Newswise — The brain is a complex network containing billions of neurons. Each of these neurons communicates simultaneously with thousands of others via their synapses (links), and collects incoming signals through several extremely long, branched "arms", called dendritic trees.
For the last 70 years a core hypothesis of neuroscience has been that brain learning occurs by modifying the strength of the synapses, following the relative firing activity of their connecting neurons.
This hypothesis has been the basis for machine and deep learning algorithms which increasingly affect almost all aspects of our lives. But after seven decades, this long-lasting hypothesis has now been called into question.
In an article published today in Scientific Reports, researchers from Bar-Ilan University in Israel reveal that the brain learns completely differently than has been assumed since the 20th century. The new experimental observations suggest that learning is mainly performed in neuronal dendritic trees, where the trunk and branches of the tree modify their strength, as opposed to modifying solely the strength of the synapses (dendritic leaves), as was previously thought. These observations also indicate that the neuron is actually a much more complex, dynamic and computational element than a binary element that can fire or not. Just one single neuron can realize deep learning algorithms, which previously required an artificial complex network consisting of thousands of connected neurons and synapses.
"We've shown that efficient learning on dendritic trees of a single neuron can artificially achieve success rates approaching unity for handwritten digit recognition. This finding paves the way for an efficient biologically inspired new type of AI hardware and algorithms," said Prof. Ido Kanter, of Bar-Ilan's Department of Physics and Gonda (Goldschmied) Multidisciplinary Brain Research Center, who led the research. "This simplified learning mechanism represents a step towards a plausible biological realization of backpropagation algorithms, which are currently the central technique in AI," added Shiri Hodassman, a PhD student and one of the key contributors to this work.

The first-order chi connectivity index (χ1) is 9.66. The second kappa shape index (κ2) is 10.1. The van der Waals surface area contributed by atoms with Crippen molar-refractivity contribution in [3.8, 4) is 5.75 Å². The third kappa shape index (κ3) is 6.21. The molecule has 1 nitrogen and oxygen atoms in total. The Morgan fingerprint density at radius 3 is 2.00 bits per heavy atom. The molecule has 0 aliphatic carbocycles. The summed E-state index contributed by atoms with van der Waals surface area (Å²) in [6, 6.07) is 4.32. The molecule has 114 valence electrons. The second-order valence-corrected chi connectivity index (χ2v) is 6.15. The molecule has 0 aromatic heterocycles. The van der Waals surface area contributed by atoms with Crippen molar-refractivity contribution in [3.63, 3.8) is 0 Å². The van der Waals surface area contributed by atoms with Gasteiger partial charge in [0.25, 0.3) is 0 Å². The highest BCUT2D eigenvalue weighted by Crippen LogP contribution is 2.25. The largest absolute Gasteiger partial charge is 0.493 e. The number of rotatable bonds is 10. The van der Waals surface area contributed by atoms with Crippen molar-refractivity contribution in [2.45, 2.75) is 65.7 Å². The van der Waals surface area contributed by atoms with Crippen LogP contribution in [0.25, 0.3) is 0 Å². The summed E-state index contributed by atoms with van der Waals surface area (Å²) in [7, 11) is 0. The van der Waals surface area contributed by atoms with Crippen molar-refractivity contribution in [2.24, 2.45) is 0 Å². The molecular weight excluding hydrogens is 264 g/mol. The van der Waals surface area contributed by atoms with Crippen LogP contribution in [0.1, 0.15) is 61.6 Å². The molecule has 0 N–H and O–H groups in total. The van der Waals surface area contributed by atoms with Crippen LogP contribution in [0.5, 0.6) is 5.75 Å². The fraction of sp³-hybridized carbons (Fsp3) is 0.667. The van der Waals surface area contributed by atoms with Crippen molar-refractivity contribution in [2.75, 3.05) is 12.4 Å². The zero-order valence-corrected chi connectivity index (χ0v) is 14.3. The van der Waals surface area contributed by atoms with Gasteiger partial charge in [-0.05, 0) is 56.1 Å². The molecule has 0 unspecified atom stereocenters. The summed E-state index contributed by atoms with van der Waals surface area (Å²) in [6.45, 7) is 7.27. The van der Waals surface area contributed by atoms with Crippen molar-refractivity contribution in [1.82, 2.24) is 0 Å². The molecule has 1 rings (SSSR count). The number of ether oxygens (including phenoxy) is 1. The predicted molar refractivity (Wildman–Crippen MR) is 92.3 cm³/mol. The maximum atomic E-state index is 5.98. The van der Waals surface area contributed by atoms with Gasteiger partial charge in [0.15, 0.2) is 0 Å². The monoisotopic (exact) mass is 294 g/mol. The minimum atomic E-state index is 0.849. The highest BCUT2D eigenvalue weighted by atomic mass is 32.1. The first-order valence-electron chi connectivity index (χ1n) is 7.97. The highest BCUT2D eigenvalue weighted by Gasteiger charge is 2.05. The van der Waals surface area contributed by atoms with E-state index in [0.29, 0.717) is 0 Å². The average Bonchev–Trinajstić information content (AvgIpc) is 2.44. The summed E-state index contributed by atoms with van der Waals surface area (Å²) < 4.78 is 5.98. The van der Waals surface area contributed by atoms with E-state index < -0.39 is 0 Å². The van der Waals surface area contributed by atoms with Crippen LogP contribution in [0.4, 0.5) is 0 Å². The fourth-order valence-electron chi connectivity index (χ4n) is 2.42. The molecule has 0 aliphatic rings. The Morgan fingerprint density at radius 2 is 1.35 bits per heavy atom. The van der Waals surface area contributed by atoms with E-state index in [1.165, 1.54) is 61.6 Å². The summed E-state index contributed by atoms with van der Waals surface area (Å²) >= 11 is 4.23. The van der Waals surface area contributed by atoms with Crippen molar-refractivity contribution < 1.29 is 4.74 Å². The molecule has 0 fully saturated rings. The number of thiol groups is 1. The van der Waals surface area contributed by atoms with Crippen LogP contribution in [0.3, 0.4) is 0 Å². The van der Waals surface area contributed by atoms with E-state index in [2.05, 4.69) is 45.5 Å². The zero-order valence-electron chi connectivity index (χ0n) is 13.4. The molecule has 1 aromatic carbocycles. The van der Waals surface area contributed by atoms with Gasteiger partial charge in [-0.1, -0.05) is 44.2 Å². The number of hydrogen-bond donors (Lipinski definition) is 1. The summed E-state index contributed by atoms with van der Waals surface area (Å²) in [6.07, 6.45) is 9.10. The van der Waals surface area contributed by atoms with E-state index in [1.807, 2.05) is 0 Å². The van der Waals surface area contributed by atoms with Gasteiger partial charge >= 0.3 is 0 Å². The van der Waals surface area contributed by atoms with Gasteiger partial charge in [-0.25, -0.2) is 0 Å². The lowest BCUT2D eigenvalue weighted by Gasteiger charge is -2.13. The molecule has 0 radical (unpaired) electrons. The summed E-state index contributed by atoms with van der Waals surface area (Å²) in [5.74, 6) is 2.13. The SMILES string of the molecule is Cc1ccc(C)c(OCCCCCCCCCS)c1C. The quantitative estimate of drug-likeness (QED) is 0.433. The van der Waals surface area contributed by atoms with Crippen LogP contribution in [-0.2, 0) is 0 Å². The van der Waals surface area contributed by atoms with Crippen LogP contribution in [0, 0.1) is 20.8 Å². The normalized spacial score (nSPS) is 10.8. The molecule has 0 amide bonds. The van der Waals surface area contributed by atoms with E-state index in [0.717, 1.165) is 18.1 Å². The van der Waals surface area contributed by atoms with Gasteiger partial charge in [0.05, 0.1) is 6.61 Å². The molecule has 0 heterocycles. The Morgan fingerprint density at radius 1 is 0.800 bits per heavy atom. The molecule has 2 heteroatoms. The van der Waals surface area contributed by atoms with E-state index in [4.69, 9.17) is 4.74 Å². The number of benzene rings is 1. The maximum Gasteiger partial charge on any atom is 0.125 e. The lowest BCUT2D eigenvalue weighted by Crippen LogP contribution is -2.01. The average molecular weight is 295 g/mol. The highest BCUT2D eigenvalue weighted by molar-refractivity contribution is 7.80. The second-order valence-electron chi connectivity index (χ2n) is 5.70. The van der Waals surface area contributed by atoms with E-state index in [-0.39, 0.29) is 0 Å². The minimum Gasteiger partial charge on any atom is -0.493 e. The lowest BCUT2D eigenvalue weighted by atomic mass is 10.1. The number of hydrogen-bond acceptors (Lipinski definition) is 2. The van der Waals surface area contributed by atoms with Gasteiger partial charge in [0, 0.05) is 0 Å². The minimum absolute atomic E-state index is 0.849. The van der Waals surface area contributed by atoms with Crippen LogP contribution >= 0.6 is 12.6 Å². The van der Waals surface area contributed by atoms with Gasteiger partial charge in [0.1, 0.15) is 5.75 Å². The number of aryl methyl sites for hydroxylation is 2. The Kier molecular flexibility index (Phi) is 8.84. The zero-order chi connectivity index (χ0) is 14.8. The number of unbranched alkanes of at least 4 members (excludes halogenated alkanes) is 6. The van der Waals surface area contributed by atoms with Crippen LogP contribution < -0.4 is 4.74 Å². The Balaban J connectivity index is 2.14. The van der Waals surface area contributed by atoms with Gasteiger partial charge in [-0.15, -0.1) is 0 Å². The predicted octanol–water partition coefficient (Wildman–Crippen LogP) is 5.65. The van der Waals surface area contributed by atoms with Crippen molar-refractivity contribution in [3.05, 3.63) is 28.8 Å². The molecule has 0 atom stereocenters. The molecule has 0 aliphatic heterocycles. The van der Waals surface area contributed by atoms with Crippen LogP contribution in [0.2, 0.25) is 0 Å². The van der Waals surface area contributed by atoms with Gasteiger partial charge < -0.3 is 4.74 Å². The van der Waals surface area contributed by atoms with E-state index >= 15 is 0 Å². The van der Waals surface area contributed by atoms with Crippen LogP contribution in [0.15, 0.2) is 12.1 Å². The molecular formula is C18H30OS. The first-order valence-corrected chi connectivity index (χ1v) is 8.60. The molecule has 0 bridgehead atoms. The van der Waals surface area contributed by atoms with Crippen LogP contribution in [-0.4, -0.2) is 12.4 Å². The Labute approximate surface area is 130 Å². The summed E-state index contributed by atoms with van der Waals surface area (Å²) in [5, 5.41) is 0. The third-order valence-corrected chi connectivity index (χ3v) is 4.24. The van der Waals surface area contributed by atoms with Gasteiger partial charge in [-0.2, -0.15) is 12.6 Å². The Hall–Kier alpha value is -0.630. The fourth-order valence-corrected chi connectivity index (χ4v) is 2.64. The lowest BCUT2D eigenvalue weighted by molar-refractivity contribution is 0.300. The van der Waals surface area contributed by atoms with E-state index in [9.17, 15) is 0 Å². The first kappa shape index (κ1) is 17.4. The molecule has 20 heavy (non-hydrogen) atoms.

The efficient learning on dendritic trees is based on Kanter and his research team's experimental evidence for sub-dendritic adaptation using neuronal cultures, together with other anisotropic properties of neurons, like different spike waveforms, refractory periods and maximal transmission rates.
The brain’s clock is a billion times slower than existing parallel GPUs, but with comparable success rates in many perceptual tasks.
The new demonstration of efficient learning on dendritic trees calls for new approaches in brain research, as well as for the generation of counterpart hardware aiming to implement advanced AI algorithms. If one can implement slow brain dynamics on ultrafast computers, the sky is the limit.